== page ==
Members of the Renfrew-Collingwood Food Justice initiative define culturally appropriate food as food that feeds your soul, connects you with your culture, community or home country and is food that your ancestors ate and celebrated.

If people can’t find nearby grocery stores stocked with this food or time to cook it at home they will lose this connection to their culture.

“What will happen to the health of our communities if people can’t eat the foods that their people have been eating for millennia?” Der asks.

The journey to reducing waste, saving on grocery money and freeing up time to practice our cultures could start by educating children about their food and having them be more connected to where it comes from, says Jennifer Grenz, assistant professor at the University of British Columbia faculty of forestry and faculty of land and food.

Grenz says her family used to raise chickens for food, a practice her kids grew up thinking was “normal.”

“They’d shame each other if someone wasted food, saying ‘someone had to die for you to eat that,’” she says. “Honouring that life goes into not taking more than you need, which comes from having a relationship with food.”

Grenz says when she learned the Three R’s in school — reduce, reuse and recycle — she went home and shamed her mom for throwing a can in the garbage.

“But there’s no way my mom would have known any different,” she says.

By teaching kids new ways to think about food we also teach their families and slowly start to change the current global and domestic food industry, she says.

I agree with Grenz — but I can’t wait for the kids to grow up and change the system. I’m hungry now.

I’ve been working on this series for about one month.

In that time I’ve met people who have transformed underused green space into thriving community farms and discovered the wealth of urban farmers from whom I can buy local produce. I now know that if and when my community garden plot is ripped out for a condo development, I can take over a boulevard in my neighbourhood to start growing herbs and greens instead. I’ve been introduced to an online marketplace where I can buy affordable produce grown in the Lower Mainland — and have the option to subsidize my weekly grocery bill if money is ever tight.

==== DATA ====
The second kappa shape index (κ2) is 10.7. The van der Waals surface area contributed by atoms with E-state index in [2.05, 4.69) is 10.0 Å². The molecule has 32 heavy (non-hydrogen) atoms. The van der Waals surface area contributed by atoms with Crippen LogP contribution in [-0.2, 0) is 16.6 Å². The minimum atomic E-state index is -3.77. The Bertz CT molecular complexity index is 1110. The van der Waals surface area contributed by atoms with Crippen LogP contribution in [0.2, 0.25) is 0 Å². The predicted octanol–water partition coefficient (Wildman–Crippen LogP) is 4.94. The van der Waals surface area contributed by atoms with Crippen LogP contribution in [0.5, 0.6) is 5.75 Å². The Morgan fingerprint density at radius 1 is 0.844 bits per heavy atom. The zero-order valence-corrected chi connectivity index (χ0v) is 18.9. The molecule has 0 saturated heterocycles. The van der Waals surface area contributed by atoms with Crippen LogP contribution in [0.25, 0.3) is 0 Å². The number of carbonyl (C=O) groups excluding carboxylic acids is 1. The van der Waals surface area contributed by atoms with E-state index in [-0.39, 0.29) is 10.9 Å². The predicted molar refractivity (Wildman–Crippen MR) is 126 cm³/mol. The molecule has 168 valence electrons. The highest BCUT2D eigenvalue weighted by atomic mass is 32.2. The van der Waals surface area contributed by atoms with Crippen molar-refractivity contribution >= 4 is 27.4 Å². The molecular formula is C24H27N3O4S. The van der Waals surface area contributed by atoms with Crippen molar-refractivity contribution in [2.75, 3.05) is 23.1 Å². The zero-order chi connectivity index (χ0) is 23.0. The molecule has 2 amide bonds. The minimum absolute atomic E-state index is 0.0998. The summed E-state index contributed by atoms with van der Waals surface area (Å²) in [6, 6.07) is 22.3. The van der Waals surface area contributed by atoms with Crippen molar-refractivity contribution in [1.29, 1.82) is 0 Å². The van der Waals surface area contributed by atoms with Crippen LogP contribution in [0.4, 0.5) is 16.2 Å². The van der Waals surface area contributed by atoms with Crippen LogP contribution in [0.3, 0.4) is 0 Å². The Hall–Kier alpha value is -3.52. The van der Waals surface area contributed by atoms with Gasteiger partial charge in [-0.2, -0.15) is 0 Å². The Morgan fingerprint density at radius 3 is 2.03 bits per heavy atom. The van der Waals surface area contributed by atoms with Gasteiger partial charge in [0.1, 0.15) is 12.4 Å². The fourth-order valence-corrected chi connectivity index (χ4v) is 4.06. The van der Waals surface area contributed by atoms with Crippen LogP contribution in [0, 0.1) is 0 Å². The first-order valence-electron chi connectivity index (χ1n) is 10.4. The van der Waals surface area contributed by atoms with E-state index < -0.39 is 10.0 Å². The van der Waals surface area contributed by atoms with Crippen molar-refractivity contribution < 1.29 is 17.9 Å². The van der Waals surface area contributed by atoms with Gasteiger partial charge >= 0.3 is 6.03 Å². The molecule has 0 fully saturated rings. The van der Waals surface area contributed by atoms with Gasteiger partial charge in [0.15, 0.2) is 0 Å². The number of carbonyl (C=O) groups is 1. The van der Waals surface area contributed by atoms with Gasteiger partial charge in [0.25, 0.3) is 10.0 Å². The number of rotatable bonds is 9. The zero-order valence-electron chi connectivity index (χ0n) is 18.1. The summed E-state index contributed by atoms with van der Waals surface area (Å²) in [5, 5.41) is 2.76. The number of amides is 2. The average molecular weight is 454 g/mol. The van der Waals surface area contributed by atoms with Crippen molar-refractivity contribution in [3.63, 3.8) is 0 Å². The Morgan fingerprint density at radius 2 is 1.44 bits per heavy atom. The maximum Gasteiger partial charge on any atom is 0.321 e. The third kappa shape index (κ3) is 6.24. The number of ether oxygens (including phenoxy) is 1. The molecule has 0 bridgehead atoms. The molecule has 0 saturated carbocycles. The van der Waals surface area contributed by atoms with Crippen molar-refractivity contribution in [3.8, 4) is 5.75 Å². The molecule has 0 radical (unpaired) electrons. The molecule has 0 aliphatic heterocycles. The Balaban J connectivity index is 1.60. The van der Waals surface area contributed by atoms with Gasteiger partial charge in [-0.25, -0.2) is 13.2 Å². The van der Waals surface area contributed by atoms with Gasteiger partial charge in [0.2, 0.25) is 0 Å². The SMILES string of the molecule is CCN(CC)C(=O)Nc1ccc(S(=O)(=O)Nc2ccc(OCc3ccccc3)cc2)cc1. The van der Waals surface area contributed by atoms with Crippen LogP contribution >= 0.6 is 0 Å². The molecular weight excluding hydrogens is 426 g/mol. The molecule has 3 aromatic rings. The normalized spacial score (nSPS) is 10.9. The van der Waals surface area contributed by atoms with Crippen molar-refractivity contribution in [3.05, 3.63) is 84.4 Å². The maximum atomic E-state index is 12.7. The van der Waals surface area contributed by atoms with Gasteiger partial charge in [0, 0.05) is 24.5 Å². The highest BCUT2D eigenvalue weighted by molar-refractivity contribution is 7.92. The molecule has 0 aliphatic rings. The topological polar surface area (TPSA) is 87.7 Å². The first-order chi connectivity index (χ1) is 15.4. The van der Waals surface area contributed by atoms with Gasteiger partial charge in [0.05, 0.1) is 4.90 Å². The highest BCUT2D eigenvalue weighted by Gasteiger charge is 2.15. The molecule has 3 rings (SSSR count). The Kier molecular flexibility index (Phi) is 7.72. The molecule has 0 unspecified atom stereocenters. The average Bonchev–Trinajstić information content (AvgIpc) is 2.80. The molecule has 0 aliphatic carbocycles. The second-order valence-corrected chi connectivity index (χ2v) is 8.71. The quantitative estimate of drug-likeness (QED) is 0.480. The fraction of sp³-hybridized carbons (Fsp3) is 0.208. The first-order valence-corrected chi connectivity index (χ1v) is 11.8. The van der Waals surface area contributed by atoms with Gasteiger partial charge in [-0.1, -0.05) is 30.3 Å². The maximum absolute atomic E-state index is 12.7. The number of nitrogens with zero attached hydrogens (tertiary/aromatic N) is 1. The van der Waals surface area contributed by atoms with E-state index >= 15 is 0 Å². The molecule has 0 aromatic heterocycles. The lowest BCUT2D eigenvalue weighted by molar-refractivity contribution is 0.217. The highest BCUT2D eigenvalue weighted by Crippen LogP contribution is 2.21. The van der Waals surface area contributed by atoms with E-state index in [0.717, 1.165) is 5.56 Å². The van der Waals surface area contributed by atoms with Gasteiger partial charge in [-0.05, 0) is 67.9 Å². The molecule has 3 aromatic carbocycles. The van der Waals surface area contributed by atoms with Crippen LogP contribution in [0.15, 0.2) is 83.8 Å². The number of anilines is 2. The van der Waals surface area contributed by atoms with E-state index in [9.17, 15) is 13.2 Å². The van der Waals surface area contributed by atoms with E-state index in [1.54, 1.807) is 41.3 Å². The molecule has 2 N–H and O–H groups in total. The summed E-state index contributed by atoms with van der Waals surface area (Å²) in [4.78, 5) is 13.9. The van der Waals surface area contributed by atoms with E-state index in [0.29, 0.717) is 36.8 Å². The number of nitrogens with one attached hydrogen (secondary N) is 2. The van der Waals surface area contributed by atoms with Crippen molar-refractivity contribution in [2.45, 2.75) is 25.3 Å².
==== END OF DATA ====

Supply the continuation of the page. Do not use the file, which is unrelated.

I’ve added free local fruit to my list of seasonal goodies grown in the city, and will be raising questions about adding more fruit and nut trees to Vancouver’s canopy and berry bushes to its green spaces during the upcoming civic election.

I’ve learned what seafood and seaweed I can safely, sustainably and responsibly harvest from local beaches. I’ve found new so-called weeds I can harvest from around town for a free salad, though I’ll be avoiding harvesting from parks in the future. And I’ve found a fun, educational resource to learn about edible plants in my neighbourhood.

I’ve also discovered an industry feeding food-insecure families with a previously overlooked resource and a pay-what-I-can market where I can fill a tote bag bursting with food.

I’ve discovered a lot of ways to add to my pantry, but no single way to protect my kitchen, and my belly, from the ever-increasing stresses and threats caused by climate change.

But I find comfort in the fact that I’ve only been doing this for one month. I’m wrapping up this series but my quest for accessing fresh, affordable and ethical foods will continue.

Der says eating together “builds connections across classes and cultures and neighbourhoods.”

So as new and innovative solutions pop up in my city I’ll be here, excitedly holding a knife and fork and waiting to dip into new and delicious food solutions — inviting people to sit with me so we can brainstorm a better world together.

Happy eating.  [Tyee]

Teaser photo credit: A CityReach Care Society volunteer helps sort herbs for the organization’s weekly food hamper program, which provides food for up to 1,000 households in a regular week. The bulk of this food was considered ‘waste’ at one point by the food industry. Photo by Michelle Gamage.

Michelle Gamage

Michelle Gamage is a Vancouver-based journalist with an environmental focus who regularly reports on climate for The Tyee. You can find her on Twitter @Michelle_Gamage.

Tags: food waste, food waste initiatives